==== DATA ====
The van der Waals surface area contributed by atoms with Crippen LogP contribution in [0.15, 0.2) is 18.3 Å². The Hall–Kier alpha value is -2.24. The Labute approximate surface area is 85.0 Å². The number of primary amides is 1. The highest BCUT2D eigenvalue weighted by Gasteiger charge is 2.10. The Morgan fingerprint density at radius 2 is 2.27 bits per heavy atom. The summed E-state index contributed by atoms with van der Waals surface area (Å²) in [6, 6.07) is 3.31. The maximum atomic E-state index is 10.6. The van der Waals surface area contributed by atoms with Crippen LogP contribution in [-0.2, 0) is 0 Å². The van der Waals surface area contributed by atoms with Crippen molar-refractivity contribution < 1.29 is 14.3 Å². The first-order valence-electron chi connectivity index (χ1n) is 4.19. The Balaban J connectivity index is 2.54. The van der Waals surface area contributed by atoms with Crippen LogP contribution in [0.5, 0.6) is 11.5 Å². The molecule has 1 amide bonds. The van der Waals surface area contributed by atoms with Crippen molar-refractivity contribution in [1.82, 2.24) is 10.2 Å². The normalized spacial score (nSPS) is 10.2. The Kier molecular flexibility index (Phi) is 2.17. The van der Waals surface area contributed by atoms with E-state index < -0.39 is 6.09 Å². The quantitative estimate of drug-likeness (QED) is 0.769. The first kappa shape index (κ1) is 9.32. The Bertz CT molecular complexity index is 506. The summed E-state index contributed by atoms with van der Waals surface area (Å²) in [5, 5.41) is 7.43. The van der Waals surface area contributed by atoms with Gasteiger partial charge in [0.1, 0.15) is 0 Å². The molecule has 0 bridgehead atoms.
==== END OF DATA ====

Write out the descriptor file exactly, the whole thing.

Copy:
The van der Waals surface area contributed by atoms with Crippen LogP contribution in [0.15, 0.2) is 18.3 Å². The Hall–Kier alpha value is -2.24. The Labute approximate surface area is 85.0 Å². The number of primary amides is 1. The highest BCUT2D eigenvalue weighted by Gasteiger charge is 2.10. The Morgan fingerprint density at radius 2 is 2.27 bits per heavy atom. The summed E-state index contributed by atoms with van der Waals surface area (Å²) in [6, 6.07) is 3.31. The maximum atomic E-state index is 10.6. The van der Waals surface area contributed by atoms with Crippen LogP contribution in [-0.2, 0) is 0 Å². The van der Waals surface area contributed by atoms with Crippen molar-refractivity contribution < 1.29 is 14.3 Å². The first-order valence-electron chi connectivity index (χ1n) is 4.19. The Balaban J connectivity index is 2.54. The van der Waals surface area contributed by atoms with Crippen LogP contribution in [0.5, 0.6) is 11.5 Å². The molecule has 1 amide bonds. The van der Waals surface area contributed by atoms with Crippen molar-refractivity contribution in [1.82, 2.24) is 10.2 Å². The normalized spacial score (nSPS) is 10.2. The Kier molecular flexibility index (Phi) is 2.17. The van der Waals surface area contributed by atoms with E-state index < -0.39 is 6.09 Å². The quantitative estimate of drug-likeness (QED) is 0.769. The first kappa shape index (κ1) is 9.32. The Bertz CT molecular complexity index is 506. The summed E-state index contributed by atoms with van der Waals surface area (Å²) in [5, 5.41) is 7.43. The van der Waals surface area contributed by atoms with Gasteiger partial charge in [0.1, 0.15) is 0 Å². The molecule has 0 bridgehead atoms.